Fewer than one in 10 say the first event or activity they attended at their current church was a Bible study class or small group at the church (six percent), a social get-together among church members (six percent) or a streamed worship service (five percent).

Similarly, fewer than one in 10 attended a Bible study class or small group in a home first (four percent), a class other than a Bible study that interested them (four percent), a service ministry of the church (four percent) or a musical event (two percent).

Among the small sample who attended a streamed service first, 54 percent said they streamed worship services four or more times before visiting in person, with 15 percent saying they watched a streamed service four or five times and 39 percent saying they watched a service more than five times.

“A church’s worship service is still the front door of the typical church, but a third of first-time visitors will use a different door today,” McConnell said. “It is important that every ministry within a church realizes they may have the first contact with someone who needs a church.”

For more church switchers today than in 2006, it only takes a few visits to decide that’s the church they will attend regularly.

Today, more than 7 in 10 (71 percent) decide to regularly attend their current church after visiting worship services three times or less.

Half of churchgoers who changed churches (50 percent) say it took them two or three visits to decide, compared to 38 percent in 2006. And 20 percent say it took one visit, compared to 16 percent in 2006.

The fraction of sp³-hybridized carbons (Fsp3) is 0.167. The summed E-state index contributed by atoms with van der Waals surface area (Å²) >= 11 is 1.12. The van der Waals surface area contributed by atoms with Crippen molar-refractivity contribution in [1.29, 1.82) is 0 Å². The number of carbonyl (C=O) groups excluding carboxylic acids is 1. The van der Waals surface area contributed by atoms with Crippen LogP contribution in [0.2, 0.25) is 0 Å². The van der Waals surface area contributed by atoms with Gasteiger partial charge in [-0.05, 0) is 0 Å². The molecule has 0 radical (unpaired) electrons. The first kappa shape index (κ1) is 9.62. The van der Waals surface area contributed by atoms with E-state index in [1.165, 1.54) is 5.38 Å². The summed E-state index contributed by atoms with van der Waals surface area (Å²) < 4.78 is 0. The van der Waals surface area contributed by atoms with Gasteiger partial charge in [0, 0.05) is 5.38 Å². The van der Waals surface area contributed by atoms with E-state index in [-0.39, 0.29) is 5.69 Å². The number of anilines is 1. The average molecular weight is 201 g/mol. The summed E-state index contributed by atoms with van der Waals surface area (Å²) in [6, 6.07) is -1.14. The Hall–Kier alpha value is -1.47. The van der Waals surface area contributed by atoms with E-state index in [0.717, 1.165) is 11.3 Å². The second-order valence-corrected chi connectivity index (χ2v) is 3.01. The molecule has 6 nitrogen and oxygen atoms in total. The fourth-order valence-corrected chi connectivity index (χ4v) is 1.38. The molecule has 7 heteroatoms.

Welcomed or not

When visiting their current church, most church switchers say they were personally welcomed by congregants before or after the service (56 percent). Close to half say they were personally welcomed by pastors or ministers before or after the service (48 percent).

More than a third were asked to fill out an information card by hand (36 percent).

Fewer were invited to attend social events outside of service (23 percent), formally recognised during the service (19 percent), asked to fill out an information card electronically (12 percent), encouraged to introduce themselves (10 percent) or asked to text the church (6 percent).

And three percent of churchgoers said they were not welcomed in any of these ways.

Church switchers today are less likely than those in 2006 to say they were personally welcomed by congregants (56 percent v. 67 percent).

They were also less likely to be asked to fill out a card by hand (36 percent v. 62 percent) or contacted by a welcoming team (21 percent v. 28 percent).

Switchers in 2006 were not asked about the option to provide information electronically or by text.

Nearly four in five (79 percent) of those who have switched churches agree that how the church welcomed visitors positively impacted their decisions to attend regularly, with 49 percent strongly agreeing and 30 percent somewhat agreeing.